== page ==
Tuesday, 26 April 2011

Weekly Treats! Love From The Shadows & The Bulletproof Coffin

In the fairly divisive medium of comics no-one divides quite so much as Gilbert Hernendez in that initial flick-through. For every glowing review ("I don’t think there’s ever been a greater cartooning talent in terms of what he brings the serial comic book form." Tom Spurgeon - The Comics Reporter) you'll find someone ready to wrinkle up their nose and I've heard people in the shop say that they don't think he can draw (followed by the sound of me hitting the floor as I pass out). It doesn't help that on first glance the reader may think that they've stumbled into a Russ Meyer movie. 
The not-for-reading-on-the-bus cover is painted by Steven Martinez who painted the portrait of Marsellus Wallace’s wife Mia in the movie Pulp Fiction.

For me though, what may seem gratuitous to some speaks of hot blooded will; the passionate journey. Hernandez has said that within the so-called genre of exploitation he can better explore themes of identity and madness. Emotions run deep in his characters and by bouncing around through continuity, everyone gets a chance to breathe and/or breakdown. 

Love From The Shadows (Fantagraphics) is the final release in a B Movie trilogy series (that includes Chance In Hell and The Troublemakers, which I reviewed here) that Fritz - one the characters from his ongoing L&R series - starred in when she was an actress. What does that extra piece of complication mean? Well if you're a first time reader you'll get a loving homage to the B Movie complete with a complex plot, raging melodrama and sex & violence; a movie by the aforementioned Russ Meyer perhaps. If you're a regular then you'll know about Fritz's deeply troubled personality which provides an added layer of depth to the role she is playing and in turn communicates more about her character. Maybe, amongst his regular head-stirring psychological autopsies, Hernandez has found a way to reflect the modern obsession with X-Factor-style celebrity where a performer rarely gets to step out of the spotlight and their work is barely divorced from their private life.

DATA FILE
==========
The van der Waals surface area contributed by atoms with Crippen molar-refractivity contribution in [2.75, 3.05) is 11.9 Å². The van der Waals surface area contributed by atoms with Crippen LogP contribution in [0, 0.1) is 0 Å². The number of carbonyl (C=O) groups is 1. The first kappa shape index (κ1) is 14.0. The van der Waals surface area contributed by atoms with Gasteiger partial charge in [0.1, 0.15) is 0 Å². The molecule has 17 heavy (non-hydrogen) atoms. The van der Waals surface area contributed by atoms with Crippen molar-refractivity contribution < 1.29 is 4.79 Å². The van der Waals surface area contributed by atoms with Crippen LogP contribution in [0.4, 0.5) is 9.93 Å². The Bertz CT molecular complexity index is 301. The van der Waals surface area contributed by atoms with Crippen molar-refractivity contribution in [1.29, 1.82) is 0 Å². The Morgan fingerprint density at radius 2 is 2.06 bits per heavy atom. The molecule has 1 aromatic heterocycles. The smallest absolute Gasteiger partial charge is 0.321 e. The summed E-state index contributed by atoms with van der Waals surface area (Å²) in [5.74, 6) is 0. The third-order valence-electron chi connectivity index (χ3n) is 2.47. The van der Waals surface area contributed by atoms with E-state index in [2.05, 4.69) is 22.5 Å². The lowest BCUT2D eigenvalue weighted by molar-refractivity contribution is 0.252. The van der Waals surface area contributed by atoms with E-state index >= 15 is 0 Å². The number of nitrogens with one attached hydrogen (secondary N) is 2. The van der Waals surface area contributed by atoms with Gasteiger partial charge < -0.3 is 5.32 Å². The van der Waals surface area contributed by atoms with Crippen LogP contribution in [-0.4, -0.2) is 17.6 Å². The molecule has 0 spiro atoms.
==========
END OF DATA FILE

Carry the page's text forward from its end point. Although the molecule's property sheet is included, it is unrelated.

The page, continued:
There's an detailed review at TheComicsJournal (see here) and an excellent interview with the man himself at ComicBookResources (see here).

The Bulletproof Coffin (part of Image's commendable new look) is so cool you can read the first issue on practically any page you visit on the net (ComicsAlliance have it here). It blurs comic history with the reality it's created for itself maybe as a companion piece to something like Warren Ellis' Planetary. All very post-modern you may say, but this also has a nice punk edge to it to challenge any accusation of being high-brow. It's like a semi-serious Michael Kupperman with a sustained narrative and deserves to be something of a contemporary classic.

Newsarama posted an early interview with creators David Hine and Shaky Kane (see here).

Invincible volume 14 (Image - old look) also makes an appearance for its deservedly growing number of readers and as for the floppies (comics, not readers) we have the rather essential FF #2; Mighty Thor #1 drawn by Oliver Coppiel who's looking like the defining modern era Thor artist; the excellent Xombi #2; and a for-heaven-sake-don't-miss-it-because-it-don't-come-out-that-often appearance of Rasl #10 and the Hate Annual #9. Finally, there's Action Comics #900 (that's 900!) which has got to be worth a toast - maybe slip it in when you're raising a glass to the Royal Wedding. Pip-pip.

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